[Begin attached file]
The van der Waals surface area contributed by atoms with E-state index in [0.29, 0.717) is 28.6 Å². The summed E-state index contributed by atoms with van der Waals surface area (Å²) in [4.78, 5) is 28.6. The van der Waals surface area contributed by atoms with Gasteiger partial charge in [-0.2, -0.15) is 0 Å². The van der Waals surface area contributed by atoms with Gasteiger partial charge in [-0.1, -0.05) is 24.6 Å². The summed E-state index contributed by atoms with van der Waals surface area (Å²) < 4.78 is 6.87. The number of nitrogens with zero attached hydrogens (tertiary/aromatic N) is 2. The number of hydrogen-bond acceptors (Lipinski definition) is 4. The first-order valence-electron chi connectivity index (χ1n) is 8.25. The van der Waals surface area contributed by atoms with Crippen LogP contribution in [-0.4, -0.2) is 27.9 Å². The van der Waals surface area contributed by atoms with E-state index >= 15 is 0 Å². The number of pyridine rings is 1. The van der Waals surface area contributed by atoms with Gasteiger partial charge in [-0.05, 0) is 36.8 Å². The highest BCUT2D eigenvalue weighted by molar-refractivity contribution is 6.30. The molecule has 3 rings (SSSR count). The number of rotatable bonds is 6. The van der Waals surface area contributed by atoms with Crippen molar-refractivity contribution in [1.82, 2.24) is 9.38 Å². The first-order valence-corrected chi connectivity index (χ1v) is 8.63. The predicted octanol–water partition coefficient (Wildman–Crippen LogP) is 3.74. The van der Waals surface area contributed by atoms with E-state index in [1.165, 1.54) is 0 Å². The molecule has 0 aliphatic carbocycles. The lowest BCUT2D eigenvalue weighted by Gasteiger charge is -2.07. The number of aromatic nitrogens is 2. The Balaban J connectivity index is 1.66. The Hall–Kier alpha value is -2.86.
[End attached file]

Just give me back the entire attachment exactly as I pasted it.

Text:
The van der Waals surface area contributed by atoms with E-state index in [0.29, 0.717) is 28.6 Å². The summed E-state index contributed by atoms with van der Waals surface area (Å²) in [4.78, 5) is 28.6. The van der Waals surface area contributed by atoms with Gasteiger partial charge in [-0.2, -0.15) is 0 Å². The van der Waals surface area contributed by atoms with Gasteiger partial charge in [-0.1, -0.05) is 24.6 Å². The summed E-state index contributed by atoms with van der Waals surface area (Å²) < 4.78 is 6.87. The number of nitrogens with zero attached hydrogens (tertiary/aromatic N) is 2. The number of hydrogen-bond acceptors (Lipinski definition) is 4. The first-order valence-electron chi connectivity index (χ1n) is 8.25. The van der Waals surface area contributed by atoms with Crippen LogP contribution in [-0.4, -0.2) is 27.9 Å². The van der Waals surface area contributed by atoms with E-state index >= 15 is 0 Å². The number of pyridine rings is 1. The van der Waals surface area contributed by atoms with Gasteiger partial charge in [-0.05, 0) is 36.8 Å². The highest BCUT2D eigenvalue weighted by molar-refractivity contribution is 6.30. The molecule has 3 rings (SSSR count). The number of rotatable bonds is 6. The van der Waals surface area contributed by atoms with Crippen molar-refractivity contribution in [1.82, 2.24) is 9.38 Å². The first-order valence-corrected chi connectivity index (χ1v) is 8.63. The predicted octanol–water partition coefficient (Wildman–Crippen LogP) is 3.74. The van der Waals surface area contributed by atoms with E-state index in [1.165, 1.54) is 0 Å². The molecule has 0 aliphatic carbocycles. The lowest BCUT2D eigenvalue weighted by Gasteiger charge is -2.07. The number of aromatic nitrogens is 2. The Balaban J connectivity index is 1.66. The Hall–Kier alpha value is -2.86.